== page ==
November 22nd, 2012
letting go of the power you perceive you hold and allowing others to collaborate with idea's and plans is a true sign of power and leadership.
November 20th, 2012
When we explain what we're trying to achieve instead of just making demands or delegating tasks, others are more likely to contribute ideas.
How can someone start on the road to a systematic approach to becoming a true leader and developing others? The first step is to identify the gaps between where you are and where you want to be and a vision of uncompromising excellence and a brutally honest assessment of yourself and your organisations current condition. The gap between the ideal vision and the current state helps in identifying the problem around which you can focus your efforts to self-development, develop others and promote continuous improvement by both small and large changes. This process of identifying the gap between the current and the ideal will repeat itself many times in the life of your company and the career of a aspiring leader.
Use the following pints as reference as a diagnostics for your organisation:
• Is the vision shared and understood within your organisation? Is their a sense of accountability and ownership of the vision? Not just from the Leadership group, but everyone within the organisation. The vision needs to be believable, actionable and reinforced in concrete terms as the work is done. Is everyone working towards the vision everyday?
• Do we have the right leaders in place who are willing to take on challenges with a positive mindset and develop themselves? The long term goal is to have all leaders, up, down and across the organisation, busy self-developing. Self development does not mean you have to do it alone. Every leader (or aspiring leader) should have a mentor and/or coach (sensei) to work with them and challenge their thinking. This sensei does not have to be a senior, it can be someone on the shop floor who is able to challenge you and make you think outside the square with a focus on continues improvement.
•Are leaders at all levels embracing their roles as teachers, developing others to lead the way in the future? Starting the process of self-development is a challenge, but in some ways its simple compared to the process of transforming leaders who have learned over decades to be decision makers into teachers who are developing others. Learning "servant leadership" and focusing on developing others, instead of using your power to give orders. This requires remarkable maturity and discipline. The starting point is to make clear the expectation that leaders will develop others and to make that part of their ongoing performance assessment and feedback.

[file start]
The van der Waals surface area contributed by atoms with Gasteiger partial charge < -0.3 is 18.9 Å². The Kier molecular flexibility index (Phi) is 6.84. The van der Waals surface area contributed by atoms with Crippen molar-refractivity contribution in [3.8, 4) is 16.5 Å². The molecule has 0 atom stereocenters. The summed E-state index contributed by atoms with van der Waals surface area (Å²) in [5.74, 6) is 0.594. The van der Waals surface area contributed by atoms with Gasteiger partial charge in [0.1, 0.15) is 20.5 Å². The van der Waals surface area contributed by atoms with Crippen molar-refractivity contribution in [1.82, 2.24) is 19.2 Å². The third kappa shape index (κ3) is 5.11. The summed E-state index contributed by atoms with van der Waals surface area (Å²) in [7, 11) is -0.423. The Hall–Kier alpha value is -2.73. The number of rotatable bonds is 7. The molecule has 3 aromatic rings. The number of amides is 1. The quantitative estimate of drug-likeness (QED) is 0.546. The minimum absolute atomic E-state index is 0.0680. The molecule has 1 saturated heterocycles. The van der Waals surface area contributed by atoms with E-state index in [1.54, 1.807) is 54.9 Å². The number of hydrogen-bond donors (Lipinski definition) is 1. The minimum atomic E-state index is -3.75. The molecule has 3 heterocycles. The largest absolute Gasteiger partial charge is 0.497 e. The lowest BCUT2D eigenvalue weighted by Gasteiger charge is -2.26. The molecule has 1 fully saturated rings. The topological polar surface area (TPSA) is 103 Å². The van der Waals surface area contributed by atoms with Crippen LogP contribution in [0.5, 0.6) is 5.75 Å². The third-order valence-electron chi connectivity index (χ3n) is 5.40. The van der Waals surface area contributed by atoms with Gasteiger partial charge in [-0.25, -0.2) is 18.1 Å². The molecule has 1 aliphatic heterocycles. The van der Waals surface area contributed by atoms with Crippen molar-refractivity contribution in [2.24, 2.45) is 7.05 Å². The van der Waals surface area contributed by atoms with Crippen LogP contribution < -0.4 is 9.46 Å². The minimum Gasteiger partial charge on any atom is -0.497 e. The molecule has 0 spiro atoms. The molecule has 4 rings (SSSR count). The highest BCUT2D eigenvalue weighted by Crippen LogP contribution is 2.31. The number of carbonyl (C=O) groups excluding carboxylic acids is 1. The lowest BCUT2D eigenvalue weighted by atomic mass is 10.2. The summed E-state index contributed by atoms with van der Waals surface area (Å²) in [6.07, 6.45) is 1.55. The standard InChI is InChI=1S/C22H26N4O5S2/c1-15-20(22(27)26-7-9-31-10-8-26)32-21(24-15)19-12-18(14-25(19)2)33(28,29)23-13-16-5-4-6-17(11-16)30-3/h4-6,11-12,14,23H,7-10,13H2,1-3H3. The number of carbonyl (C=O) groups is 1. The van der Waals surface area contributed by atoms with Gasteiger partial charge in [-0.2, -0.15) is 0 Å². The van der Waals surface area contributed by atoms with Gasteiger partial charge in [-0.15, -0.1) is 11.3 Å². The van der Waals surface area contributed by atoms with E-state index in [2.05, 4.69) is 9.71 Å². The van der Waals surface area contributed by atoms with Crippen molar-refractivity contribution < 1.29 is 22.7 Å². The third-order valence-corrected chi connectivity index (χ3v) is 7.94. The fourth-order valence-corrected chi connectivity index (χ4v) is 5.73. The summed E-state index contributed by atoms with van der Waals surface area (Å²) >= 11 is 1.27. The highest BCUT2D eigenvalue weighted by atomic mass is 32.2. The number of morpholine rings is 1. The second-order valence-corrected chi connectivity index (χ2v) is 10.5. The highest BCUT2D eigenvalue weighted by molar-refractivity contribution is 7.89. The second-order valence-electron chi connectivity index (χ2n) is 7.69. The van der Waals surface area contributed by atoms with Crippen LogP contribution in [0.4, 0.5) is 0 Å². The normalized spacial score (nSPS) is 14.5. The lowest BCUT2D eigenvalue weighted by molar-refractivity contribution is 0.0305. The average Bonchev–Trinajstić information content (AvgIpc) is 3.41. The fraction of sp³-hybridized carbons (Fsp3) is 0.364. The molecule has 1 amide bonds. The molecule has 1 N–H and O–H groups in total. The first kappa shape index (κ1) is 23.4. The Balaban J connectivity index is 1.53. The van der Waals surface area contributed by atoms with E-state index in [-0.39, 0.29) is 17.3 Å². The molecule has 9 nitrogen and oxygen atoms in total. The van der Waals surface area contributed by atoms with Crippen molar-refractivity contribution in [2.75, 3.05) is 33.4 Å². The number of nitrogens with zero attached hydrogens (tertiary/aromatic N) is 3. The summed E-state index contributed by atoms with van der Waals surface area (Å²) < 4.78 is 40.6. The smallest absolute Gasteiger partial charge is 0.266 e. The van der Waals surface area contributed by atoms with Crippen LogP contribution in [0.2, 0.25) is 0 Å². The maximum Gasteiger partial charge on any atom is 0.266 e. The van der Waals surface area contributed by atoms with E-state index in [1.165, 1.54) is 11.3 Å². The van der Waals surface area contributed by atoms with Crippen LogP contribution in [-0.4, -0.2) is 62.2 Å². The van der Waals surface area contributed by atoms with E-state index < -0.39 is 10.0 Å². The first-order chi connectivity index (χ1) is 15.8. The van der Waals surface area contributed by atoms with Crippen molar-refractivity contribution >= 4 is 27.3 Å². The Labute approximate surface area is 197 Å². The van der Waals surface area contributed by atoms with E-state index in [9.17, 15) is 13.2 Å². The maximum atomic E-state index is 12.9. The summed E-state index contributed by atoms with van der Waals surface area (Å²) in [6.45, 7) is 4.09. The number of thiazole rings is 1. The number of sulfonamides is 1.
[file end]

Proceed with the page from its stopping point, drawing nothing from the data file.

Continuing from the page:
•Are all leaders at all levels using a rigorous process to solve the right problems step by step? Root-Cause problem solving involves fundamental behavioural tendencies. Its natural to want to jump in with :solutions" so that you can see the "results" quickly. The Plan-Do-Check-Act (PDCA) process focuses the majority of the effort on the planning and then stresses that the job in not complete until we Check and start planning for the future action.
Leadership has nothing to do with title or rank. As soon as people volunteer to follow you, you are a leader.
DAC Leadership Framework
A useful framework to assist leaders in identifying where leadership is working well and what needs to change to improve our leadership effectiveness is the DAC Leadership Framework. “Direction, alignment, commitment: Toward a more integrative ontology of leadership” .
Direction. Shared and collective agreement on the vision, mission, goals and aims of the group. Direction implies change, a change from the current reality towards some future state.
Alignment. The coordination and integration of people, structures, skills, process and systems to produce collective work in service of the shared direction.
Commitment. The willingness of people to prioritise the success of the collective work above their own interests, to devote their time and energy in service of the shared direction.